Contemporary windows are available in a number of innovative styles. You can buy a bent-glass corner window, curved-glass windows, or casements with no center stile, for example. Some beautiful bow and bay windows, made up by combining fixed and operable units, are also common.
Double-hung windows, classic in appearance, offer excellent control of ventilation. They have an upper outside sash that slides down and a lower inside sash that slides up. Hidden springs, weights, or friction devices help lift, lower, and position the sash. With certain types, the sash can be removed, rotated, or tilted for cleaning. If only one sash slides, the window is called “vertical sliding” or “single-hung.”
Casement windows, hung singly or in pairs, are side-mounted on hinges and operated by cranks that swing the sash inward or, more commonly, outward. They open fully for easy cleaning and offer excellent ventilation because they can “scoop-in” breezes.
Horizontal slider windows may have one or more fixed panels in addition to one or more panels that slide in horizontal tracks. Only half of the total window may be opened for ventilation at a time.
Awning windows are lik horizontal, top-hinged casements—they tilt out at the bottom, offering partial ventilation, an unobstructed view, and reasonably good security.
Jalousie windows, also called louvers, are made of glass slats set in metal clips that can be opened and closed in unison. These offer good ventilation but are drafty in cold climates.
Hopper windows are like awning windows except they hinge at the bottom. Hoppers are normally used for ventilation above a door or window, where they are protected by eaves.
Tilt-turn windows offer distinctive European styling and have a special advantage over conventional double-hung windows: They tilt in toward the room at the top and also turn a full 180 degrees for easy cleaning. This feature also makes them excellent emergency exits. Look for a multipoint locking system; this adds security and helps keep the window tightly closed.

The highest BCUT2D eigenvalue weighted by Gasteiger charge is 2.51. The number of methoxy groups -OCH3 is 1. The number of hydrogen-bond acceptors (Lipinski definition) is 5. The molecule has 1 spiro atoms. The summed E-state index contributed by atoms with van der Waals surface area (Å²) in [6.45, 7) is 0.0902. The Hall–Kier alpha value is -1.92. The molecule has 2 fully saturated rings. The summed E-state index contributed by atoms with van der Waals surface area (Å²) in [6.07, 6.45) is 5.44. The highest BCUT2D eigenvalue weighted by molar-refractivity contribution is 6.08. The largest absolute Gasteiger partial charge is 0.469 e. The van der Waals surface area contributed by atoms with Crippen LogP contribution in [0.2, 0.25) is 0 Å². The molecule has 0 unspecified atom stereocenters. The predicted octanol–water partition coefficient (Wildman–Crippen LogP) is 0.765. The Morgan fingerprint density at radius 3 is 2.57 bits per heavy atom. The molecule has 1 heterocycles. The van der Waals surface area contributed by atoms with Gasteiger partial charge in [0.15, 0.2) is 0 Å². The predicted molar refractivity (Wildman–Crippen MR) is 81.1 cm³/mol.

Round-top windows and others that are geometrically shaped are used as architectural accents.
Bow windows project out like bays but have more than three sections that join to form a gentle curve. Center windows are generally fixed; side sashes are typically casement windows.
Seamless bent-glass corner windows are a fairly new product that offers unobstructed views at the corner of a house.
Bay windows project out from the wall; a center window parallel to the wall is flanked by two windows attached at an angle, usually casement or double-hung styles. Box bays have side windows at a 90-degree angle.
Glass block is a light-allowing alternative to conventional windows, used both in exterior and interior walls. Various patterns allow varying degrees of view or privacy. Typical sizes are 6-, 8-, and 12-inch squares and 4-by-8 and 6-by-8 rectangles made for 4-inch-thick walls.